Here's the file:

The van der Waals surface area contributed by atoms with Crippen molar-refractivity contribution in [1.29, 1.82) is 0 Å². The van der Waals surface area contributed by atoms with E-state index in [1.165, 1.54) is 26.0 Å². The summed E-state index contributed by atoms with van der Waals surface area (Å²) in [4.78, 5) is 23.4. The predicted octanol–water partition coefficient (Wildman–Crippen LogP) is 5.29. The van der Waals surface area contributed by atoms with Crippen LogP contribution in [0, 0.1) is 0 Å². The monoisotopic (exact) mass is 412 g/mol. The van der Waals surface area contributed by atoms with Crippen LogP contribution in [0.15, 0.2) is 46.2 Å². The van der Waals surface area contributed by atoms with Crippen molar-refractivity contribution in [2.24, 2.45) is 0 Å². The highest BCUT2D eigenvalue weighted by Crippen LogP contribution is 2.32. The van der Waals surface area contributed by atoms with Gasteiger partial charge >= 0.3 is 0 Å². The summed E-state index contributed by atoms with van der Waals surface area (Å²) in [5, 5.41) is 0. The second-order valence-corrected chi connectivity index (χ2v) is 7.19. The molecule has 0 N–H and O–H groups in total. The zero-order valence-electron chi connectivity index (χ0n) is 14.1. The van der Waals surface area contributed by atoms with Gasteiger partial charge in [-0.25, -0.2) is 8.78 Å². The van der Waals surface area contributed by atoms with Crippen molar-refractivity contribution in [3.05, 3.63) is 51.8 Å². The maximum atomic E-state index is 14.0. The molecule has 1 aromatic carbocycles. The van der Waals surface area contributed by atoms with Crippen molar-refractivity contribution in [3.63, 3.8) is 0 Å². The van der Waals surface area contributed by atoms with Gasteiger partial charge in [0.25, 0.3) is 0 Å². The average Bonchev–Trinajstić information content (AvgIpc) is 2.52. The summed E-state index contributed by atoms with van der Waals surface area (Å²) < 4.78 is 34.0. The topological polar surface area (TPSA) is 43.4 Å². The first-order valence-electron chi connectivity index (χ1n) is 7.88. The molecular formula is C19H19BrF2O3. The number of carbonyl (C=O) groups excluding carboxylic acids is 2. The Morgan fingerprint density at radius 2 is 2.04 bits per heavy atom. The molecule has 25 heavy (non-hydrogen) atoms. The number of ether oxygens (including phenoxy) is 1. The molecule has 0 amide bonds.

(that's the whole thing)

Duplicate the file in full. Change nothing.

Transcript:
The van der Waals surface area contributed by atoms with Crippen molar-refractivity contribution in [1.29, 1.82) is 0 Å². The van der Waals surface area contributed by atoms with E-state index in [1.165, 1.54) is 26.0 Å². The summed E-state index contributed by atoms with van der Waals surface area (Å²) in [4.78, 5) is 23.4. The predicted octanol–water partition coefficient (Wildman–Crippen LogP) is 5.29. The van der Waals surface area contributed by atoms with Crippen LogP contribution in [0, 0.1) is 0 Å². The monoisotopic (exact) mass is 412 g/mol. The van der Waals surface area contributed by atoms with Crippen LogP contribution in [0.15, 0.2) is 46.2 Å². The van der Waals surface area contributed by atoms with Crippen molar-refractivity contribution in [2.24, 2.45) is 0 Å². The highest BCUT2D eigenvalue weighted by Crippen LogP contribution is 2.32. The van der Waals surface area contributed by atoms with Gasteiger partial charge >= 0.3 is 0 Å². The summed E-state index contributed by atoms with van der Waals surface area (Å²) in [5, 5.41) is 0. The second-order valence-corrected chi connectivity index (χ2v) is 7.19. The molecule has 0 N–H and O–H groups in total. The zero-order valence-electron chi connectivity index (χ0n) is 14.1. The van der Waals surface area contributed by atoms with Gasteiger partial charge in [-0.25, -0.2) is 8.78 Å². The van der Waals surface area contributed by atoms with Crippen molar-refractivity contribution in [3.05, 3.63) is 51.8 Å². The maximum atomic E-state index is 14.0. The molecule has 1 aromatic carbocycles. The van der Waals surface area contributed by atoms with Crippen molar-refractivity contribution in [3.63, 3.8) is 0 Å². The van der Waals surface area contributed by atoms with Gasteiger partial charge in [0.25, 0.3) is 0 Å². The average Bonchev–Trinajstić information content (AvgIpc) is 2.52. The summed E-state index contributed by atoms with van der Waals surface area (Å²) < 4.78 is 34.0. The topological polar surface area (TPSA) is 43.4 Å². The first-order valence-electron chi connectivity index (χ1n) is 7.88. The molecular formula is C19H19BrF2O3. The number of carbonyl (C=O) groups excluding carboxylic acids is 2. The Morgan fingerprint density at radius 2 is 2.04 bits per heavy atom. The molecule has 25 heavy (non-hydrogen) atoms. The number of ether oxygens (including phenoxy) is 1. The molecule has 0 amide bonds.